Take it one breath at a time

I’m having a crap day. I know I shouldn’t start a positive blog about Yoga and Diabetes like that, but if I’m not real with myself who will be?  I could  blame my blood sugar levels, but I’m managing things quite well.  I have no idea how fast my pancreatic function is declining and how much longer I’ll have before I am on a pump or multiple shots and I understand that I can live a normal happy life with my levels under control, but it doesn’t change the fact that I still feel frustrated and like things are beyond my control sometimes.

Being a dancer from a young age meant that I learned to take pride in being physically in control of my body. Every new step and achievement inspired grace and expression. As a young adult Yoga captured my attention because the movements were so precise and supportive to my overall health and longevity. Knowing that a posture was good for my body made me feel that I was in charge of my health.

As a mature adult, discovering that no matter what I had or hadn’t done has had no affect on the eventual demise of my pancreas, has been a huge let down. Many type 1 Diabetics report improved blood sugars, reduced stress levels and huge benefits from the practice of Yoga. A fellow friend and Diabetic suggested that because I do Yoga all the time I wouldn’t know how bad things were if I stopped. I have to agree, having done Yoga for over 30 years nearly every day, how could I possibly know whether the progression of the disease has been affected.

What I do know from my deeper studies of Yoga and Yoga practice is that for the time that I am immersed in the practice, all the stresses and worries and fears and my need to identify with them are suspended. It’s in the suspension of the need to identify with myself as “this or that” that I remember my true nature.  Stress melts away when there is no “I” or “me” .

In any moment of happiness who do I need to be? Does a disease identify me? Or do I drag the label onto myself?

I see Yoga as something which teaches my mind how to come out of its preoccupations with thoughts, it gives it something to do, like physical postures, breathing practices, repetitive sounds ( mantras) and many more focussing and calming techniques.

I can clearly see amidst my bad mood that it’s a choice to identify with the body and all its aches and pains or to take a step back and remind myself I HAVE a disease, I can never BE the disease.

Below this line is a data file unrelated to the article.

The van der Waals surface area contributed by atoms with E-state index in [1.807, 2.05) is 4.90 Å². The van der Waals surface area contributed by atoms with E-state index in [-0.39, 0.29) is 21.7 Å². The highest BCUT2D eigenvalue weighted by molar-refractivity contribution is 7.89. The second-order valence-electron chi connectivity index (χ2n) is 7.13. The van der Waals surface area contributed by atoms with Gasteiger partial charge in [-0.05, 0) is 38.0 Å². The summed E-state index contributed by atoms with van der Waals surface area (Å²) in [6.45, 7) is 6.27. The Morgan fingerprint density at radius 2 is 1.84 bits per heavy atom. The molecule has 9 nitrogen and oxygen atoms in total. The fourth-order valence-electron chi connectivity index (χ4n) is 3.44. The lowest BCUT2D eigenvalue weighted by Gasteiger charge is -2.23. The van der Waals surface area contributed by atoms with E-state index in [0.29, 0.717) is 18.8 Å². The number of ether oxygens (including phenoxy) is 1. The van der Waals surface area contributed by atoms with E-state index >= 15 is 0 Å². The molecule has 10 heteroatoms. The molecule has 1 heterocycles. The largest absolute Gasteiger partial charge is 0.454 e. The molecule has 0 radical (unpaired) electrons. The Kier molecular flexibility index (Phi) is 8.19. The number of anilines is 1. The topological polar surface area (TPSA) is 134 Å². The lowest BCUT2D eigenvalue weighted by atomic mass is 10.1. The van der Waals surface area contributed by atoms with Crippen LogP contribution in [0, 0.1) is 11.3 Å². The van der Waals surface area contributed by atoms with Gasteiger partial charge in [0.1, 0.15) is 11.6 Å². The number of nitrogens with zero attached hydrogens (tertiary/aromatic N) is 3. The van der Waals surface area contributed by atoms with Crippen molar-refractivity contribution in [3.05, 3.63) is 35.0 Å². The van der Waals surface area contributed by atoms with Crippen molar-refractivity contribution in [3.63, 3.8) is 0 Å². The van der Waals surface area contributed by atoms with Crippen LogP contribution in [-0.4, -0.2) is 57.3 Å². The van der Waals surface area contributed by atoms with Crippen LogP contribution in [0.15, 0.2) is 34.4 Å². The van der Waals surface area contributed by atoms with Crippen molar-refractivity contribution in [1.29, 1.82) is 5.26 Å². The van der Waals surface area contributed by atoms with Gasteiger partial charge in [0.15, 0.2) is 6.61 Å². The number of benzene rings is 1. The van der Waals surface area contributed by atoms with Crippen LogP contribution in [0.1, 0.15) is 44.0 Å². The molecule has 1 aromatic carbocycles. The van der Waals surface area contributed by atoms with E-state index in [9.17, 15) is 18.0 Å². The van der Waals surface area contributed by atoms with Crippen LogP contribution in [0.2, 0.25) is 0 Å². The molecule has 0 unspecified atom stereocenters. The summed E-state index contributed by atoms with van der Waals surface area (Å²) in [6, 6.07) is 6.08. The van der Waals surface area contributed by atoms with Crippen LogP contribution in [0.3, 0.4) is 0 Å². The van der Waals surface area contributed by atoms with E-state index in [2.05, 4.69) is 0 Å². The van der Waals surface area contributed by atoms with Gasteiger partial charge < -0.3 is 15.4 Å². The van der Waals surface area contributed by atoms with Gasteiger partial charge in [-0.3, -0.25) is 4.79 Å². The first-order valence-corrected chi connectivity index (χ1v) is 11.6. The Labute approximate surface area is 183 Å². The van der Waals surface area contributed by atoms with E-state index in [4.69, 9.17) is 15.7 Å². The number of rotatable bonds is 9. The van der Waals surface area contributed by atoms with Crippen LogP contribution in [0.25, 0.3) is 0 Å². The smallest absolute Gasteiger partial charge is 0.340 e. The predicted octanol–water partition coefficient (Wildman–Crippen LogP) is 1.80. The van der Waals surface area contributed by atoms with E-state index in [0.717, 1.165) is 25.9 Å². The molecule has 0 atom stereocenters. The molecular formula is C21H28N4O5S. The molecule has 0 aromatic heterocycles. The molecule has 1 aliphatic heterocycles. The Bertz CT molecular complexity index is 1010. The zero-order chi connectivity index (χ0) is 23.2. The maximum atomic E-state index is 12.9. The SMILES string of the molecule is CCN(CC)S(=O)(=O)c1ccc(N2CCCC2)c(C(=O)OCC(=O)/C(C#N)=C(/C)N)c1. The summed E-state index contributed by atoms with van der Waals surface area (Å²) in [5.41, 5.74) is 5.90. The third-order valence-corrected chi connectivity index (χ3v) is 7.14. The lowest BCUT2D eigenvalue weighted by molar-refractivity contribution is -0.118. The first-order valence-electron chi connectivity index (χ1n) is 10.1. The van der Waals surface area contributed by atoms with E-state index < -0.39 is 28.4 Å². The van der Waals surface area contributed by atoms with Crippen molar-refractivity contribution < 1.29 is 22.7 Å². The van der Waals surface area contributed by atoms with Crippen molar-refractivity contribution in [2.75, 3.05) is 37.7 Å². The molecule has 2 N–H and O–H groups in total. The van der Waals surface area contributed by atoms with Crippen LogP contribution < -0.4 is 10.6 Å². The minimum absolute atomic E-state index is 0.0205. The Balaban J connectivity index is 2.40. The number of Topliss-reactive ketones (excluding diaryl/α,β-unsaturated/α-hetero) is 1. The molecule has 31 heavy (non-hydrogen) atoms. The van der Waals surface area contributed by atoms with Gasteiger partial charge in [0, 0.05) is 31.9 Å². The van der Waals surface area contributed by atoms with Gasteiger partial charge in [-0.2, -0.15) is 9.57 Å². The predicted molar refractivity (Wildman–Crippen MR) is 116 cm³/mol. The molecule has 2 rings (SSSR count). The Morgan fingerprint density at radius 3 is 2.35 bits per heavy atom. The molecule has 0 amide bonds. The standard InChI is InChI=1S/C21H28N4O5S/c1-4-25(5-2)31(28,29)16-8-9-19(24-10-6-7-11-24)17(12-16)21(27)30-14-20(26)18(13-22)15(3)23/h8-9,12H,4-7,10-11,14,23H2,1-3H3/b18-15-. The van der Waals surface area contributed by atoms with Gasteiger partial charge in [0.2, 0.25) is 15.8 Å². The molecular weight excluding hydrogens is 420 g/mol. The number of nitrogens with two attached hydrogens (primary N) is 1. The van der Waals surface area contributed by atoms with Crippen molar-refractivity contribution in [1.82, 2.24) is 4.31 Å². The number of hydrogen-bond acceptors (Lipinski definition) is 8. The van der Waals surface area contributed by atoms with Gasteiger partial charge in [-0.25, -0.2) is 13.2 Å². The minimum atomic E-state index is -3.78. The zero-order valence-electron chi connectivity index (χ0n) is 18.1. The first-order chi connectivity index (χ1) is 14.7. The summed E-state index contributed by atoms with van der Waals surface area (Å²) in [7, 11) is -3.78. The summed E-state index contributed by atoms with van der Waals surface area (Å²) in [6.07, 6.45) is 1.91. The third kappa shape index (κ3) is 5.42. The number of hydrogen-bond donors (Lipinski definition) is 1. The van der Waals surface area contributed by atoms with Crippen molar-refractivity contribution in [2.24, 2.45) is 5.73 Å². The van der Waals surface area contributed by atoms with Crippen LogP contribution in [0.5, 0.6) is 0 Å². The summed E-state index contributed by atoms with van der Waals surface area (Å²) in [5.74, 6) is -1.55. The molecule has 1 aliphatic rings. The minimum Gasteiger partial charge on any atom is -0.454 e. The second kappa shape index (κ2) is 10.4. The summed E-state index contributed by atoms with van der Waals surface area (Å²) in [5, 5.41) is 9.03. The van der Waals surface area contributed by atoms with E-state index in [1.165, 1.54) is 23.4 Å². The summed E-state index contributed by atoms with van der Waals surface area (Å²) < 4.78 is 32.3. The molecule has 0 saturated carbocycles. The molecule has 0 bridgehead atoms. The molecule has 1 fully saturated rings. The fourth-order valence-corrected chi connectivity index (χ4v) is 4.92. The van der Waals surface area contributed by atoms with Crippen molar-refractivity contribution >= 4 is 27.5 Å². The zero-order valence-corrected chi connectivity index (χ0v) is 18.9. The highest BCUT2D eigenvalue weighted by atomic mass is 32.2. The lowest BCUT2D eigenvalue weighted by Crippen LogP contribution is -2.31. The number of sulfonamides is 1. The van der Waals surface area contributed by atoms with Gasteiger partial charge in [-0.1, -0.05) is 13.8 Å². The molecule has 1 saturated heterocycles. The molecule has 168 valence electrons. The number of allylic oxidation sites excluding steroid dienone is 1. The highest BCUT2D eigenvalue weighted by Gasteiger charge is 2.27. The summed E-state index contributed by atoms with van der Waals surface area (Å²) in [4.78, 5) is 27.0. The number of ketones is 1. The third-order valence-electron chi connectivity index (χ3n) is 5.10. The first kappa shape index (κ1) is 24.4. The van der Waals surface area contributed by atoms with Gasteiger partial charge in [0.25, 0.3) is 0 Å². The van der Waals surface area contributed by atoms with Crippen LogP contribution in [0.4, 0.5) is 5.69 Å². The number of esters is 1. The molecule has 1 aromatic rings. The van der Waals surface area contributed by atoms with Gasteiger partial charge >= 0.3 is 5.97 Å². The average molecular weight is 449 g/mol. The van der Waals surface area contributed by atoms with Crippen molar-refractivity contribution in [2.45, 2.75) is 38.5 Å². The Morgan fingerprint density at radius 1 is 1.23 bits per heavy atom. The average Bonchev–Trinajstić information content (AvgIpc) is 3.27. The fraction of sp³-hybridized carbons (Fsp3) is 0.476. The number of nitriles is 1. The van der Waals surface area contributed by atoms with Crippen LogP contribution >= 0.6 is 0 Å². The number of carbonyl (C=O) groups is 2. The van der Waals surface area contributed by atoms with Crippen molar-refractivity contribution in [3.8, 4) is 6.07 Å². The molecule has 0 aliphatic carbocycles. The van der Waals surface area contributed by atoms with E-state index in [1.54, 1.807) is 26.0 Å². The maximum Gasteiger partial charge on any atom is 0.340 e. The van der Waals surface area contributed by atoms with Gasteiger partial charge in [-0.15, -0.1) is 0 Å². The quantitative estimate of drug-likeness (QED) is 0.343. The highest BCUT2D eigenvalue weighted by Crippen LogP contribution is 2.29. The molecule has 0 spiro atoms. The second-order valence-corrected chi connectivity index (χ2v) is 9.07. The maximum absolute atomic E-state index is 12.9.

Below is a simple breath balancing practice that you can do anywhere anytime to come back to yourself…. with great respect Rachel

Rachel Zinman Yoga

Sit comfortably, spine long

Extend the arms out at shoulder height

Bring the four fingers together and extend the thumbs upwards

Cross the arms and place the four fingers under the armpits with thumbs still pointing upwards

Close the eyes

Relax the elbows and breath normally

Feel the breath pressure even in left and right sides of the chest

Breathe as fully as you can and bring all your awareness to the ribcage as it expanding and releases

If you feel like one hand is receiving more breath pressure then the other, gently open your eyes look down at the forearm that’s on top and place it underneath the other with the hand back underneath the armpit

When the breath becomes balanced move back to your original arm position

Your breath will naturally become stiller and your mind will become calm

You can practice this technique for as long as you like

When you are ready, release your hands down to your thighs and gently open your eyes

One thought on “Take it one breath at a time

  1. Beautiful writing Rachel. So honest and real. Having done yoga for nearly 20 years myself and going through a similar journey as my physical issues have to be held and included in my yoga practice, I love and appreciate you and your offering.

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